Thursday, September 4, 2008

Ratatouille Nicoise & Minestrone Soup

We are at the height of the growing and gardening season, so let’s talk about what to do with all those vegetables that are locally available right now. I have a couple of recipes here that combine a large number of those vegetables and make for some mighty fine eating, at a very modest cost. Given today’s high prices for gas and food, these can provide a modicum of relief for the home cook. In fact the two recipes that follow are part of what in Italy are known as cucina povera, literally “poor kitchen,” which generally describes a recipe arising from the days of intense poverty which existed until recently across much of the Italian peninsula.

The first is actually a French dish known as ratatouille nicoise, a vegetable stew which originated in Nice, France, whose cousin is the Italian caponata, a combination of eggplant, onions and olives usually served as an appetizer. Ratatouille, either a main dish or a side dish, is a combination of eggplants, zucchini (traditionally, but one can also include yellow squash), onions, tomatoes and sweet peppers, either red, orange, or green, or a combination of all three, along with olive oil, garlic and herbs. The name is derived from the French words ratouiller and tatouiller, two words derived from the verb touiller, meaning to” stir up.” There is some debate as to whether one cooks all the vegetables together or each vegetable separately, combining them afterwards to fuse their flavors. I personally like to cook them separately so I can control the cooking of each ingredient, otherwise you can end up with a thick stew where the vegetables become indistinguishable from each other. In the recipe below, I actually choose to grill most of the vegetables before combining, so this is a non-standard version, but very tasty. Ratatouille can be as a stand-alone dish with salad and bread, but it is traditionally served with roasts, chicken or other meats.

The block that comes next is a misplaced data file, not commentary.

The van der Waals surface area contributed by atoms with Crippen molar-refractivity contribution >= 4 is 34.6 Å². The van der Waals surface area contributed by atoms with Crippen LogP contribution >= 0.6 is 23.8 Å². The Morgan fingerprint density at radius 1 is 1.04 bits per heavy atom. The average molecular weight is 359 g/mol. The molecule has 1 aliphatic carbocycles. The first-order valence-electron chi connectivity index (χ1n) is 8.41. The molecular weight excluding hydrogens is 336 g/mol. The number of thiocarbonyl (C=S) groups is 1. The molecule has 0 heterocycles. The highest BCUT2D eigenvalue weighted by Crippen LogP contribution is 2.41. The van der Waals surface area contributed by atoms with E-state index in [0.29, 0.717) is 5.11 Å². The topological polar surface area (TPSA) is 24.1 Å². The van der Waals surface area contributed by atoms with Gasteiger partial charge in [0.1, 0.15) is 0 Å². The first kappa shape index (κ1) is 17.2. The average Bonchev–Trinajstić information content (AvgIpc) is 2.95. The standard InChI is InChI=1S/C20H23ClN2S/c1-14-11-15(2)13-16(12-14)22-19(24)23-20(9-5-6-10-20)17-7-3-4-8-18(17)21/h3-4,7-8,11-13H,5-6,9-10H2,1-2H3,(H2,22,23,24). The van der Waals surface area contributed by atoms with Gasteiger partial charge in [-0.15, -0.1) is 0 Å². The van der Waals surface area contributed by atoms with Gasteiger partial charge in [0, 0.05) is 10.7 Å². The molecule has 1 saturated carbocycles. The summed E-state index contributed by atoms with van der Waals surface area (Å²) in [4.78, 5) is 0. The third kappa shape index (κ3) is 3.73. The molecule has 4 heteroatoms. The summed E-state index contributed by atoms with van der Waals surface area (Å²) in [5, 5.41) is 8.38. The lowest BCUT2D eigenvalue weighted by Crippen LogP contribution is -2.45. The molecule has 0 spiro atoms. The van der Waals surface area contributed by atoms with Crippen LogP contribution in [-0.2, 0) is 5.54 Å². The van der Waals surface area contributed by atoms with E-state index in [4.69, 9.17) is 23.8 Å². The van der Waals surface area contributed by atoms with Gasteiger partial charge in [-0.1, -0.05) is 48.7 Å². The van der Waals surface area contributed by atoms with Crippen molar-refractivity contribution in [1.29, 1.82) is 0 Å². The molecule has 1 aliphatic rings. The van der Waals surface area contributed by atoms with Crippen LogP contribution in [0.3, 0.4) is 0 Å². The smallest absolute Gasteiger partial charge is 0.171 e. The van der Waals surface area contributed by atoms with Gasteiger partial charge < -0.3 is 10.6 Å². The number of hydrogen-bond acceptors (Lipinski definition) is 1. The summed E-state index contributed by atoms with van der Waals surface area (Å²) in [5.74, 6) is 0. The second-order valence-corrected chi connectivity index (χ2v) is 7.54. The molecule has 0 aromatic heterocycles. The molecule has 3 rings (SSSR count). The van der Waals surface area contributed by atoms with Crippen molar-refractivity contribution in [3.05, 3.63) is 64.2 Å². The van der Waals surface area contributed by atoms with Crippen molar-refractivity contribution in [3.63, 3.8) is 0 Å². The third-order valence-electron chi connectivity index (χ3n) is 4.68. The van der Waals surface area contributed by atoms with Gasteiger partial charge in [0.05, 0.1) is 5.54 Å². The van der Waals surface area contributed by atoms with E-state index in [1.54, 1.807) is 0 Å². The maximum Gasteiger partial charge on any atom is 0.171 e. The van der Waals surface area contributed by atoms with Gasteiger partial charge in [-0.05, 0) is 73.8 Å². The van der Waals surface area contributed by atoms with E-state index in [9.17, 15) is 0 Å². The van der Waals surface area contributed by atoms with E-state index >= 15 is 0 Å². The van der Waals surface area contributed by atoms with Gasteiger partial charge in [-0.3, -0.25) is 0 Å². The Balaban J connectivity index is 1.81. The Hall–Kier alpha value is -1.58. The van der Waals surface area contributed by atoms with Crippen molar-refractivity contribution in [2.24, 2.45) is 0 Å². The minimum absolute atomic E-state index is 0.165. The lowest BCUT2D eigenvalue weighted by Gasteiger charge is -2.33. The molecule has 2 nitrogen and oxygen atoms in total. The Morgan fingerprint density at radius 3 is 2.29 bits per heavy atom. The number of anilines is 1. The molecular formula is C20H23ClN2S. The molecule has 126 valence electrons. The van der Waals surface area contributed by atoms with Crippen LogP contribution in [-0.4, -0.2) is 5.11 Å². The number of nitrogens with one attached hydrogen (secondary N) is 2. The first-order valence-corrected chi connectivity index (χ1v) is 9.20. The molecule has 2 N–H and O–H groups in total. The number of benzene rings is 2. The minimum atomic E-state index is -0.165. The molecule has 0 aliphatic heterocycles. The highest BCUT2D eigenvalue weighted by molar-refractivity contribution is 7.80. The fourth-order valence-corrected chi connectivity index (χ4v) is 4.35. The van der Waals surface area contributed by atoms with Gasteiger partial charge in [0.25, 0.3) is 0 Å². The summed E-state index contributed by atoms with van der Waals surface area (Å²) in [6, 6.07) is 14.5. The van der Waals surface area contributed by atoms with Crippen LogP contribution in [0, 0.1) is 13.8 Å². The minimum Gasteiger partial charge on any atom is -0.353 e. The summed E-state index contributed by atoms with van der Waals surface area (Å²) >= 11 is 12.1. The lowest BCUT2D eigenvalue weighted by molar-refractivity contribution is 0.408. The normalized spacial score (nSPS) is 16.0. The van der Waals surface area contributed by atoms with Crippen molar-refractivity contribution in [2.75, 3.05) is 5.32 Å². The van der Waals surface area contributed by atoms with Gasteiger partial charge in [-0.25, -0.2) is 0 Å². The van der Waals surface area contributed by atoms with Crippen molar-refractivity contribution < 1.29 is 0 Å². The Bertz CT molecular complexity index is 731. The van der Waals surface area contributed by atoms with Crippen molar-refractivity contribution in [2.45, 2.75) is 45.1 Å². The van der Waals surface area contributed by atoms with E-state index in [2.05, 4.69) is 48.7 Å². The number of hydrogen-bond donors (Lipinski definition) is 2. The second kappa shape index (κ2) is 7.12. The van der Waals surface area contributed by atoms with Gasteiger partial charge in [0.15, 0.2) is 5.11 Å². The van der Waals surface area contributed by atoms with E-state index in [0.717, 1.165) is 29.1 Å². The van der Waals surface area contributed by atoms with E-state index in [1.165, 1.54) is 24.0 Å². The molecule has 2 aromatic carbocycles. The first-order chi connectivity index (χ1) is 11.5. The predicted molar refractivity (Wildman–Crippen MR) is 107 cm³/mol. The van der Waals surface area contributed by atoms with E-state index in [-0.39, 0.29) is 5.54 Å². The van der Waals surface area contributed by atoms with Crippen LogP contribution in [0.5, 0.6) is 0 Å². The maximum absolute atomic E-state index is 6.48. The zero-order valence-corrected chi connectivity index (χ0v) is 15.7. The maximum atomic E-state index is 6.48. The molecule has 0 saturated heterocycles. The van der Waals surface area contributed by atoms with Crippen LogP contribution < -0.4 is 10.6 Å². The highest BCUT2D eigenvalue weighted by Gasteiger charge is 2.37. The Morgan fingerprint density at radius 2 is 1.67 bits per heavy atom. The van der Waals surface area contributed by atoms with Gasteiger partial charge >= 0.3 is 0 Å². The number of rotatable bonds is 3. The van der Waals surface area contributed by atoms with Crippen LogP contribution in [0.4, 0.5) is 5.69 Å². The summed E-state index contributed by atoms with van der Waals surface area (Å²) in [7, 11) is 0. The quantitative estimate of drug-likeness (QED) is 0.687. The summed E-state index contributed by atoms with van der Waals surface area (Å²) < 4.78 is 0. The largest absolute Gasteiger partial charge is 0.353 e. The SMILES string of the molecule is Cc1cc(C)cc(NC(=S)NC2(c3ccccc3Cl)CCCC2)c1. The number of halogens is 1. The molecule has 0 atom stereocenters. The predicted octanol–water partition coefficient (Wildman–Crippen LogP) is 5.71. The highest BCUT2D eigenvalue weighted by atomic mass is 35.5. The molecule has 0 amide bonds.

Grilled Ratatouille

2 ea. Eggplants, small or the thin Japanese eggplants, sliced ¼” thick
2 ea. Zucchini, sliced ¼” thick on the bias
2 ea. Yellow summer squash, sliced ¼” thick on the bias
2 ea. Red peppers
2 ea. Yellow, orange or green peppers
2 ea. Sweet onions, sliced ¼” thick
4 ea. Garlic cloves, minced
2 lb. Vine ripened tomatoes, cubed
¼ cup + 2 tbl Olive oil
Salt & pepper
2 tbl. Fresh basil, chiffonade
2 tbl. Fresh flat leaf Italian parsley, minced

Salt the eggplant and allow it to exude its liquid for 30 minutes while you light the grill and allow it to preheat. Wipe off the salt and droplets of liquid from the eggplants and toss with the rest of the vegetables in a large bowl with the ¼ cup olive oil, salt and pepper to taste. Grill each vegetable until marked and cooked through, but not mushy. The peppers should be grilled until the skin is black, then placed in a plastic bag to steam for 10 minutes. This will allow you to peel the skin off (don’t rinse under running water as you’ll wash away some of their sweet flavor). Remove the peppers’ seeds and cut into pieces.